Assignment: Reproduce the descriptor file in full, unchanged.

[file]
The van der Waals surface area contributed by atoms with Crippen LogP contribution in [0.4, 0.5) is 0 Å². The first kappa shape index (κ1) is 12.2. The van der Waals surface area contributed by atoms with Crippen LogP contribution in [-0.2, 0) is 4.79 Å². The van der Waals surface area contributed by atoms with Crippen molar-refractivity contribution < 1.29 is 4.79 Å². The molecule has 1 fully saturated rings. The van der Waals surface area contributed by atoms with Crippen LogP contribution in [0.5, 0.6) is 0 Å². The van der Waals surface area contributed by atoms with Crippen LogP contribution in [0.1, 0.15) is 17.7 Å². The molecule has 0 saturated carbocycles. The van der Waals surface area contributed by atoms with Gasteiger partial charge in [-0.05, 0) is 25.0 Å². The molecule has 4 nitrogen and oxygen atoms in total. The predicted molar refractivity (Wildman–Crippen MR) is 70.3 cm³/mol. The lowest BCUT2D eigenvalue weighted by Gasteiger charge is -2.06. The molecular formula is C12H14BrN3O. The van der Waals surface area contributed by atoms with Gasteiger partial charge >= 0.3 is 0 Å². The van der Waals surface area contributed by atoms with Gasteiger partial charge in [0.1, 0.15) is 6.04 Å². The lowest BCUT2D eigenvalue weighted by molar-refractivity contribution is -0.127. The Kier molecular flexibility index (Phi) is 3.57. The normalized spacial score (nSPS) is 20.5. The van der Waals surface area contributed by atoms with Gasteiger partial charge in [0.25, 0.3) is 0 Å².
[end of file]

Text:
The van der Waals surface area contributed by atoms with Crippen LogP contribution in [0.4, 0.5) is 0 Å². The first kappa shape index (κ1) is 12.2. The van der Waals surface area contributed by atoms with Crippen LogP contribution in [-0.2, 0) is 4.79 Å². The van der Waals surface area contributed by atoms with Crippen molar-refractivity contribution < 1.29 is 4.79 Å². The molecule has 1 fully saturated rings. The van der Waals surface area contributed by atoms with Crippen LogP contribution in [0.5, 0.6) is 0 Å². The van der Waals surface area contributed by atoms with Crippen LogP contribution in [0.1, 0.15) is 17.7 Å². The molecule has 0 saturated carbocycles. The van der Waals surface area contributed by atoms with Gasteiger partial charge in [-0.05, 0) is 25.0 Å². The molecule has 4 nitrogen and oxygen atoms in total. The predicted molar refractivity (Wildman–Crippen MR) is 70.3 cm³/mol. The lowest BCUT2D eigenvalue weighted by Gasteiger charge is -2.06. The molecular formula is C12H14BrN3O. The van der Waals surface area contributed by atoms with Gasteiger partial charge >= 0.3 is 0 Å². The van der Waals surface area contributed by atoms with Gasteiger partial charge in [0.1, 0.15) is 6.04 Å². The lowest BCUT2D eigenvalue weighted by molar-refractivity contribution is -0.127. The Kier molecular flexibility index (Phi) is 3.57. The normalized spacial score (nSPS) is 20.5. The van der Waals surface area contributed by atoms with Gasteiger partial charge in [0.25, 0.3) is 0 Å².